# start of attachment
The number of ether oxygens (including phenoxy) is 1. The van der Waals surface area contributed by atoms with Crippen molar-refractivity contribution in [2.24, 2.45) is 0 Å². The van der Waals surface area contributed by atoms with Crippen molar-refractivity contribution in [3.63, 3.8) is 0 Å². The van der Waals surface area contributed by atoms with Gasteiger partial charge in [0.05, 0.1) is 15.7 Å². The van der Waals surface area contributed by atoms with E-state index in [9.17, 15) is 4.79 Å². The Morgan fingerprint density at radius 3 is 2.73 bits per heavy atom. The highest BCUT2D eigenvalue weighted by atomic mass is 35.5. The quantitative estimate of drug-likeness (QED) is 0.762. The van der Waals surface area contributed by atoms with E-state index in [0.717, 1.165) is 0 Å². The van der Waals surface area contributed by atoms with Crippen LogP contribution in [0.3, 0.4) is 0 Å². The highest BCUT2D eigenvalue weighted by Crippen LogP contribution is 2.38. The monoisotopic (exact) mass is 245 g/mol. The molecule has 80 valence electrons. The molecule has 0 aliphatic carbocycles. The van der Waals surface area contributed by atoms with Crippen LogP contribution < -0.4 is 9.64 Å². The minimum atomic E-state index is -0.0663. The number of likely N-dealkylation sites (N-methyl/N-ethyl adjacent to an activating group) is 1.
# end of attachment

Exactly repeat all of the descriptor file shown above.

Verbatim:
The number of ether oxygens (including phenoxy) is 1. The van der Waals surface area contributed by atoms with Crippen molar-refractivity contribution in [2.24, 2.45) is 0 Å². The van der Waals surface area contributed by atoms with Crippen molar-refractivity contribution in [3.63, 3.8) is 0 Å². The van der Waals surface area contributed by atoms with Gasteiger partial charge in [0.05, 0.1) is 15.7 Å². The van der Waals surface area contributed by atoms with E-state index in [9.17, 15) is 4.79 Å². The Morgan fingerprint density at radius 3 is 2.73 bits per heavy atom. The highest BCUT2D eigenvalue weighted by atomic mass is 35.5. The quantitative estimate of drug-likeness (QED) is 0.762. The van der Waals surface area contributed by atoms with E-state index in [0.717, 1.165) is 0 Å². The van der Waals surface area contributed by atoms with Crippen LogP contribution in [0.3, 0.4) is 0 Å². The highest BCUT2D eigenvalue weighted by Crippen LogP contribution is 2.38. The monoisotopic (exact) mass is 245 g/mol. The molecule has 80 valence electrons. The molecule has 0 aliphatic carbocycles. The van der Waals surface area contributed by atoms with Crippen LogP contribution < -0.4 is 9.64 Å². The minimum atomic E-state index is -0.0663. The number of likely N-dealkylation sites (N-methyl/N-ethyl adjacent to an activating group) is 1.